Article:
2.2. Interpreting random forests

Interpreting random forests

2.2.1. Data on wages

We use the same data as in the linear-model notebook

import os
import pandas
# Python 2 vs Python 3:
from urllib.request import urlretrieve
except ImportError:
from urllib import urlretrieve
if not os.path.exists('wages.txt'):
# Download the file if it is not present
# Give names to the columns
names = [
'EDUCATION: Number of years of education',
'SOUTH: 1=Person lives in South, 0=Person lives elsewhere',
'SEX: 1=Female, 0=Male',
'EXPERIENCE: Number of years of work experience',
'UNION: 1=Union member, 0=Not union member',
'WAGE: Wage (dollars per hour)',
'AGE: years',
'RACE: 1=Other, 2=Hispanic, 3=White',
'OCCUPATION: 1=Management, 2=Sales, 3=Clerical, 4=Service, 5=Professional, 6=Other',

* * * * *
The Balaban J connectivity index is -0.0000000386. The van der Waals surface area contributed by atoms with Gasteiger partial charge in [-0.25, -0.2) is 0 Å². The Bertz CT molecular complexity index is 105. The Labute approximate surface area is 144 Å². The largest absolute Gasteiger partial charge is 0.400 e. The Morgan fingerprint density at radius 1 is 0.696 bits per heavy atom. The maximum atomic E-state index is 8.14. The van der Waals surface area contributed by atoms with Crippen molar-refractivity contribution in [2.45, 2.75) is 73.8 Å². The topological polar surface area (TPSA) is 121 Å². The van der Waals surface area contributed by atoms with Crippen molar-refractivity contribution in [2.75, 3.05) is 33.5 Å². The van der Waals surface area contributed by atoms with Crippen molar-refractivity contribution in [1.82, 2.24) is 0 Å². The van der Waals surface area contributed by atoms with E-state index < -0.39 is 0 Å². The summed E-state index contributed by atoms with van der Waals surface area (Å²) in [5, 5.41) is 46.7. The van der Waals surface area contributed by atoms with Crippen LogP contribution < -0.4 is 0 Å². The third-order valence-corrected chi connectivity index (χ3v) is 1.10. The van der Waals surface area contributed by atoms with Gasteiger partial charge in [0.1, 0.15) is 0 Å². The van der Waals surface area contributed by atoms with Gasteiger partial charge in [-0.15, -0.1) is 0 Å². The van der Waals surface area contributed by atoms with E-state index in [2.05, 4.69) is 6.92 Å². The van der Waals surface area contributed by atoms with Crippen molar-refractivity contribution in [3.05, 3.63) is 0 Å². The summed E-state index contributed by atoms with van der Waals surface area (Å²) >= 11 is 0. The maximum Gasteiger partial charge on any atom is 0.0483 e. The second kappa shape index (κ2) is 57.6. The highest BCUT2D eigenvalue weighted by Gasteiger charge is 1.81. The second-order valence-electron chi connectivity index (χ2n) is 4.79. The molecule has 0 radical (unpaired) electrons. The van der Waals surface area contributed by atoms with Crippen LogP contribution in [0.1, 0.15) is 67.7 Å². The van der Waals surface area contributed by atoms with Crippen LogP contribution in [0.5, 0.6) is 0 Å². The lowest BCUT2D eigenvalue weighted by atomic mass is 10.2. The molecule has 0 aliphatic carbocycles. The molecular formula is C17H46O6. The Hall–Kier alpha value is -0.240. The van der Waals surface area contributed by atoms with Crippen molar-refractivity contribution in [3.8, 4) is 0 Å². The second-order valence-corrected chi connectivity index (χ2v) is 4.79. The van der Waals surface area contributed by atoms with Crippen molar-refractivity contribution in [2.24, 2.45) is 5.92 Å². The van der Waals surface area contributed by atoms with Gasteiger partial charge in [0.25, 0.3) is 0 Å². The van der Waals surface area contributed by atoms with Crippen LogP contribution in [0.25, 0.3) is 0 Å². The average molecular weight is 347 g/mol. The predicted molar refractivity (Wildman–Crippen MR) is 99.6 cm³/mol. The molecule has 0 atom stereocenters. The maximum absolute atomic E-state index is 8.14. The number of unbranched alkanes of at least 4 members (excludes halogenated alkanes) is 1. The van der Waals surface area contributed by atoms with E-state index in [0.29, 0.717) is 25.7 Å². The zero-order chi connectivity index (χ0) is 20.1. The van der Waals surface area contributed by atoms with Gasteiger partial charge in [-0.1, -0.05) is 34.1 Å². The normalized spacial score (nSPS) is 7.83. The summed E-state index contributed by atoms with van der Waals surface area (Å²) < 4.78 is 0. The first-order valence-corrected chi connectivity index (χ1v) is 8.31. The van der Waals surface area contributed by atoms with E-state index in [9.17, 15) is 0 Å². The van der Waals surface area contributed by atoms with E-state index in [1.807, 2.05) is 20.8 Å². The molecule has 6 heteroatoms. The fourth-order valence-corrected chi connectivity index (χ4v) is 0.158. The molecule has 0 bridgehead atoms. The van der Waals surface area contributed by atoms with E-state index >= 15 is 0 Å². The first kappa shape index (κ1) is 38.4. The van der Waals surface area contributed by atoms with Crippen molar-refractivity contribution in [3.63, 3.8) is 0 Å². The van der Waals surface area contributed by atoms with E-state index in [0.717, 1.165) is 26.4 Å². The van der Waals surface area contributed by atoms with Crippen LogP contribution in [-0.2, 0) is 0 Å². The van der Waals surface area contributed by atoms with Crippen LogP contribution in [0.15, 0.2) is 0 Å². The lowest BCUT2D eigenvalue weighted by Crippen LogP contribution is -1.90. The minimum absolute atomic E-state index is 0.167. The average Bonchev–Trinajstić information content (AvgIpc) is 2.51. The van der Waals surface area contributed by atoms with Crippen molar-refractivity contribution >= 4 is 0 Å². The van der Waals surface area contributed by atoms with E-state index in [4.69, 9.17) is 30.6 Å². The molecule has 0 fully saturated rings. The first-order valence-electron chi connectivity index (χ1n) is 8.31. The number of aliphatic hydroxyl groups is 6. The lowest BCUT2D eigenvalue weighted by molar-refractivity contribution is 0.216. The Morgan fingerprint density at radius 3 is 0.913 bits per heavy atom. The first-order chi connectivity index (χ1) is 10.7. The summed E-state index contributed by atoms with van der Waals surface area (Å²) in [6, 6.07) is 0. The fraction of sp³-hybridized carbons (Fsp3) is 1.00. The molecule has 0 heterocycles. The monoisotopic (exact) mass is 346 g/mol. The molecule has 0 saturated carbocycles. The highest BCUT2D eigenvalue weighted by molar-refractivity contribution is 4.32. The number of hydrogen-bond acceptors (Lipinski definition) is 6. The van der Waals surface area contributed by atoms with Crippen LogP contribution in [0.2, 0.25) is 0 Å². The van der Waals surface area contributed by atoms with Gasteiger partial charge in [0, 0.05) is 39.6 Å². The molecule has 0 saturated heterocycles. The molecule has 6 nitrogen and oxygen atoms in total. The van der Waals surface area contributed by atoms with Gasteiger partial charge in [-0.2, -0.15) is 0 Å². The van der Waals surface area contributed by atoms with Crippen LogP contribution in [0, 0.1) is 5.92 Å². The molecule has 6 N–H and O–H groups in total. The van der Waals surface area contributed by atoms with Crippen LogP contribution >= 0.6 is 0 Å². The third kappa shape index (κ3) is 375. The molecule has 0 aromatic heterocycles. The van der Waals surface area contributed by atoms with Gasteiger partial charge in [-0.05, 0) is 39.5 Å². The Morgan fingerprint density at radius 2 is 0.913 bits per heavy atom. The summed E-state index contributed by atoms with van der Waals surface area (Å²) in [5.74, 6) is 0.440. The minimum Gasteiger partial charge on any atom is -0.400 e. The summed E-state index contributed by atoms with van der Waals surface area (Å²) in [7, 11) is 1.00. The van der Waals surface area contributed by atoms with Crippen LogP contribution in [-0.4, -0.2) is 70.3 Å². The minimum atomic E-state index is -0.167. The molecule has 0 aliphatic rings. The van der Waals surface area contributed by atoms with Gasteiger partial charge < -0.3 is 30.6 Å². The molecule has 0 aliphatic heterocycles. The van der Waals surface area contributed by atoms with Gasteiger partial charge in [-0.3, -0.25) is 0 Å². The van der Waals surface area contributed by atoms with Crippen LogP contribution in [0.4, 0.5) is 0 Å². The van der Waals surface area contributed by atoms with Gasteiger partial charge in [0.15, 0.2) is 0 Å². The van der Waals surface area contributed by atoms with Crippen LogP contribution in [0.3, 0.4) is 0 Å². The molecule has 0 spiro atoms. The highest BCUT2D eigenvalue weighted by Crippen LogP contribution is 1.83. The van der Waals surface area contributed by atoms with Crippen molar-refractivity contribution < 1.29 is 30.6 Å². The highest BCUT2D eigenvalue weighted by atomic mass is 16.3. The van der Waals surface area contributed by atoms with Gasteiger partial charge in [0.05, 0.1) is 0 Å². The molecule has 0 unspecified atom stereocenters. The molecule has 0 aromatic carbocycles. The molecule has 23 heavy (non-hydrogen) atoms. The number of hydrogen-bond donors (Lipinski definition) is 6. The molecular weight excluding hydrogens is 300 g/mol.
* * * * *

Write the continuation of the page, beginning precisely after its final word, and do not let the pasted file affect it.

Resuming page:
'SECTOR: 0=Other, 1=Manufacturing, 2=Construction',
'MARR: 0=Unmarried, 1=Married',
data = pandas.read_csv('wages.txt', skiprows=27, skipfooter=6, sep=None,
short_names = [n.split(':')[0] for n in names]
data.columns = short_names
# Log-transform the wages, as they typically increase with
# multiplicative factors
import numpy as np
data['WAGE'] = np.log10(data['WAGE'])
features = [c for c in data.columns if c != 'WAGE']
X = data[features]
y = data['WAGE']

2.2.2. Feature importance

from sklearn import ensemble
forest = ensemble.RandomForestRegressor()
forest.fit(X, y)
# Visualize the feature importance
importance = forest.feature_importances_
from matplotlib import pyplot as plt
plt.barh(np.arange(importance.size), importance)
plt.yticks(np.arange(importance.size), features)

2.2.3. Meaning and Caveats

Feature importances are a proxy for the mutual information between the feature and the target, conditionally on the other features. The conditioning is difficult and not well controlled.

Higher-cardinality categorical variables will have larger feature importances

Total running time of the script: ( 0 minutes 0.086 seconds)

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